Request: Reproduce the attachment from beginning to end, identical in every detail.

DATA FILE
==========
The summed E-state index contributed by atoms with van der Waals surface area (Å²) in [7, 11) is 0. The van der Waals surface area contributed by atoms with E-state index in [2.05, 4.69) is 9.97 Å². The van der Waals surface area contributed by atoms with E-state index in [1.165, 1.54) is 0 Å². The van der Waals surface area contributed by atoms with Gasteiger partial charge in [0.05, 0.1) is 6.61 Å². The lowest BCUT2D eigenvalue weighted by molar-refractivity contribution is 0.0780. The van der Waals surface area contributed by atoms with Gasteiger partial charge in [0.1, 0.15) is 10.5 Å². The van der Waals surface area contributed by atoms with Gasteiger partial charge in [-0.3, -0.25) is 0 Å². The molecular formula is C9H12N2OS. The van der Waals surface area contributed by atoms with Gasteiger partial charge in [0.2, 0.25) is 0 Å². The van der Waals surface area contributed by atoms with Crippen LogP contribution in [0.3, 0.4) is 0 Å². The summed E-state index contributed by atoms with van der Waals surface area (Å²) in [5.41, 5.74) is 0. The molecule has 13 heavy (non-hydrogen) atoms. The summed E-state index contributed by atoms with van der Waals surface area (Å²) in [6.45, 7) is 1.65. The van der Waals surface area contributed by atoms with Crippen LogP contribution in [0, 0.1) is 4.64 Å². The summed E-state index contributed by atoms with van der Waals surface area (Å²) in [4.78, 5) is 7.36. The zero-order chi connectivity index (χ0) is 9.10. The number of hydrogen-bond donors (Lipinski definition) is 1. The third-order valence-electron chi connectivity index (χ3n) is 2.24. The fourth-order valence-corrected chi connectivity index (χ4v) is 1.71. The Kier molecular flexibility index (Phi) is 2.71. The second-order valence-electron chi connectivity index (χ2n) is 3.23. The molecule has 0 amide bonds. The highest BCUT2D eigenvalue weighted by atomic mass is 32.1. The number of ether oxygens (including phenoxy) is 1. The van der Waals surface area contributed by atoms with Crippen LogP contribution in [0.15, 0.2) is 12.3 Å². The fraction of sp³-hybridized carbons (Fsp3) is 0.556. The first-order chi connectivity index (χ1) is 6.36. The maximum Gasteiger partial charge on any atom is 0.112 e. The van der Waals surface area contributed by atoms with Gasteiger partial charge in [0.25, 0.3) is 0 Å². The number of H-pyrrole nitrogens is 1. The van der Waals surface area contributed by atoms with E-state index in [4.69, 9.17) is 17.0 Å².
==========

The summed E-state index contributed by atoms with van der Waals surface area (Å²) in [7, 11) is 0. The van der Waals surface area contributed by atoms with E-state index in [2.05, 4.69) is 9.97 Å². The van der Waals surface area contributed by atoms with E-state index in [1.165, 1.54) is 0 Å². The van der Waals surface area contributed by atoms with Gasteiger partial charge in [0.05, 0.1) is 6.61 Å². The lowest BCUT2D eigenvalue weighted by molar-refractivity contribution is 0.0780. The van der Waals surface area contributed by atoms with Gasteiger partial charge in [0.1, 0.15) is 10.5 Å². The van der Waals surface area contributed by atoms with Gasteiger partial charge in [-0.3, -0.25) is 0 Å². The molecular formula is C9H12N2OS. The van der Waals surface area contributed by atoms with Gasteiger partial charge in [0.2, 0.25) is 0 Å². The van der Waals surface area contributed by atoms with Crippen LogP contribution in [0.3, 0.4) is 0 Å². The summed E-state index contributed by atoms with van der Waals surface area (Å²) in [5.41, 5.74) is 0. The molecule has 13 heavy (non-hydrogen) atoms. The summed E-state index contributed by atoms with van der Waals surface area (Å²) in [6.45, 7) is 1.65. The van der Waals surface area contributed by atoms with Crippen LogP contribution in [0, 0.1) is 4.64 Å². The summed E-state index contributed by atoms with van der Waals surface area (Å²) in [4.78, 5) is 7.36. The zero-order chi connectivity index (χ0) is 9.10. The number of hydrogen-bond donors (Lipinski definition) is 1. The third-order valence-electron chi connectivity index (χ3n) is 2.24. The fourth-order valence-corrected chi connectivity index (χ4v) is 1.71. The Kier molecular flexibility index (Phi) is 2.71. The second-order valence-electron chi connectivity index (χ2n) is 3.23. The molecule has 0 amide bonds. The highest BCUT2D eigenvalue weighted by atomic mass is 32.1. The number of ether oxygens (including phenoxy) is 1. The van der Waals surface area contributed by atoms with Crippen LogP contribution in [0.15, 0.2) is 12.3 Å². The fraction of sp³-hybridized carbons (Fsp3) is 0.556. The first-order chi connectivity index (χ1) is 6.36. The maximum Gasteiger partial charge on any atom is 0.112 e. The van der Waals surface area contributed by atoms with Gasteiger partial charge in [0.25, 0.3) is 0 Å². The number of H-pyrrole nitrogens is 1. The van der Waals surface area contributed by atoms with E-state index in [4.69, 9.17) is 17.0 Å².